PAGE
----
One of the mysteries of the English language finally explained.
Make the characteristic deep vocal sound of a cow.
- ‘Cattle and sheep started to roam languidly towards the hill slopes where they grazed, mooing and baaing.’
- ‘She mooed loudly as though in shock, and ran in the opposite direction.’
- ‘Adding to the mesmerizing murmur of the flowing water, the sounds of birds singing and cows mooing left one feeling totally at peace.’
- ‘Children were running everywhere, dogs were barking and cows were mooing.’
- ‘We drove down a winding country road surrounded by large vegetable gardens in various stages of harvest, cow pastures with lots of passive cows mooing softly and small rural homes.’
- ‘I reached out to stick a finger into the pail when the cow mooed again.’
- ‘Several of the bulls started bellowing and the cows mooing.’
- ‘It was sleeping peacefully, mooing faintly and twitching its hooves.’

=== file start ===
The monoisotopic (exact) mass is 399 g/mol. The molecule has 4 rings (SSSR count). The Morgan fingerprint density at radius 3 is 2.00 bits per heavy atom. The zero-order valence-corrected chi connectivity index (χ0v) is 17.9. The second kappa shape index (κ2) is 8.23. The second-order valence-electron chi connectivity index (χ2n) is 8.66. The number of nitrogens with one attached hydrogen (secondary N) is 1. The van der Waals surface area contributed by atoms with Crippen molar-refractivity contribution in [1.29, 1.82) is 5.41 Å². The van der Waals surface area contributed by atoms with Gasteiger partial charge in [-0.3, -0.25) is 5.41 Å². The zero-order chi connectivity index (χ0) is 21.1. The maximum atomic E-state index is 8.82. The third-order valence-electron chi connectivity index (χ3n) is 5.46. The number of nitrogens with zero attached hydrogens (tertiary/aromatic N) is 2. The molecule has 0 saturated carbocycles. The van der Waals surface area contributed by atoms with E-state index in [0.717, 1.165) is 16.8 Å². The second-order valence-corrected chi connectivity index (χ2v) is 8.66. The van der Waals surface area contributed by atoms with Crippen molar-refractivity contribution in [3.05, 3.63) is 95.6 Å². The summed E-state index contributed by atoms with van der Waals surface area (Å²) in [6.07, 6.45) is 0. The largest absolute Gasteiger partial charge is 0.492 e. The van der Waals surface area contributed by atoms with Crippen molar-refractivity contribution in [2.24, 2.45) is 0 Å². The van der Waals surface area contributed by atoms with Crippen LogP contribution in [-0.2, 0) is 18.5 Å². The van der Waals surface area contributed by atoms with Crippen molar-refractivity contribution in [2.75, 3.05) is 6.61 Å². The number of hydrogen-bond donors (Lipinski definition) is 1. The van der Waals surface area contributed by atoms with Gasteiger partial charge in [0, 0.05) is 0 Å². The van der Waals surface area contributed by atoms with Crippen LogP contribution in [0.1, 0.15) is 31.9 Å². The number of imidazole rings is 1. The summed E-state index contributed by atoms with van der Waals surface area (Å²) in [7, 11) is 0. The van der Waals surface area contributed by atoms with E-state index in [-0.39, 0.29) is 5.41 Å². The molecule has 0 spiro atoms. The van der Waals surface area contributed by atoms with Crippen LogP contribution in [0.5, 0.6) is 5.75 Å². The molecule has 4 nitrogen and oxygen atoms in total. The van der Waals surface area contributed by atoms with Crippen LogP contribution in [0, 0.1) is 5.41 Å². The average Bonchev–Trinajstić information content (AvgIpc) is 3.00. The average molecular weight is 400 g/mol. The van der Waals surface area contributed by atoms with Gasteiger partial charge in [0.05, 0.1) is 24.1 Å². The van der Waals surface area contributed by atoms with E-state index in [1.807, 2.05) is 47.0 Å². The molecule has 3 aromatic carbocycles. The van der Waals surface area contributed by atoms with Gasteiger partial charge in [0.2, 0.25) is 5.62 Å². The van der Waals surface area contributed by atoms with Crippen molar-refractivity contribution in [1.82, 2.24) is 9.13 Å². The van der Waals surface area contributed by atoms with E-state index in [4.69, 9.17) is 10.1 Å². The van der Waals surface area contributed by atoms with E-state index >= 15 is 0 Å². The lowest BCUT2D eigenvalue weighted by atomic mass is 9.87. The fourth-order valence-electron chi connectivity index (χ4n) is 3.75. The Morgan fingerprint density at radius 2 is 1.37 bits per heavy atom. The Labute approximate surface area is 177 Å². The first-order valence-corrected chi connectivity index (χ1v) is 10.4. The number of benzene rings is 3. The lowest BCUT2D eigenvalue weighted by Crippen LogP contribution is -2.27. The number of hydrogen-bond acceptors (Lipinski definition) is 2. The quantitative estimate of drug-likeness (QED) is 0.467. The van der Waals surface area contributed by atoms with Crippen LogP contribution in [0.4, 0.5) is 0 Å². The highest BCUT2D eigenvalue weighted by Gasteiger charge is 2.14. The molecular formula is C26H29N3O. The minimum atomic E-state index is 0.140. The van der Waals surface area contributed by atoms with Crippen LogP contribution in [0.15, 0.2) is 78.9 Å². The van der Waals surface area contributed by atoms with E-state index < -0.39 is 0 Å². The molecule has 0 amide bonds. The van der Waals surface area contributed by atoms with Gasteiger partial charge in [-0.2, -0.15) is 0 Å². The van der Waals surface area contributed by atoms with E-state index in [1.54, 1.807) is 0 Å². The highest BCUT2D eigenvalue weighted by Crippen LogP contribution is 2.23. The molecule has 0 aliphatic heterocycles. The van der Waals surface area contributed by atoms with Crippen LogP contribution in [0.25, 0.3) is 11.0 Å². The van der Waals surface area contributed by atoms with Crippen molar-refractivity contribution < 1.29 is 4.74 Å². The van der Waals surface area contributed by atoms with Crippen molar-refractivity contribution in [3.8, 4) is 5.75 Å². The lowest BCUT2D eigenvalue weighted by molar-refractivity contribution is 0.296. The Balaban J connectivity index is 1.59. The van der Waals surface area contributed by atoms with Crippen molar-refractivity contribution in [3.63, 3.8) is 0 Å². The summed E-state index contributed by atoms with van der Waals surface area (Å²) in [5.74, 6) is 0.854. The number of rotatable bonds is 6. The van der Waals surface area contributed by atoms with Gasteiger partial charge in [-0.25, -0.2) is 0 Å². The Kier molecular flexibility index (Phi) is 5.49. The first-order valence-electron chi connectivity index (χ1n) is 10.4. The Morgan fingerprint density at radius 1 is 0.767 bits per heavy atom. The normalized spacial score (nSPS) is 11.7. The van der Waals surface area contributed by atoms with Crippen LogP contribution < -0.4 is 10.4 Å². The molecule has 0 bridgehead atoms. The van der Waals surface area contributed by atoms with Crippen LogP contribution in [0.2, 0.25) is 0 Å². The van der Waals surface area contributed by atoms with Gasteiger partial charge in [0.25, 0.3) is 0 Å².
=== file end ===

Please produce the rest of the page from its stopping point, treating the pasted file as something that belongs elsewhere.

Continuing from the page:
- ‘The rains began to pour down in heavy pelts, in huge droplets, the cows mooing a nervous call loud over the plateau.’
- ‘Disturbed by Lewis's examination of her newborn, the heifer mooed unhappily.’
- ‘Quietly waiting, chewing their cuds, occasionally mooing, they look in from outside their barn doors at the plentiful picnic refreshments prepared for the human beings.’
The characteristic deep vocal sound of a cow.
- ‘George can only quack, oink, moo, and meow.’
- ‘She withdrew her hand, and nearly jumped as the cow let out a soft, gentle moo.’
- ‘Where life still revolves around the temple, and cows have homes where they are guaranteed dinner - if they stand outside and moo.’
- ‘She got some that had cows and said moo on them.’
- ‘And how many times does a cow say moo in it's lifetime?’
Mid 16th century: imitative.
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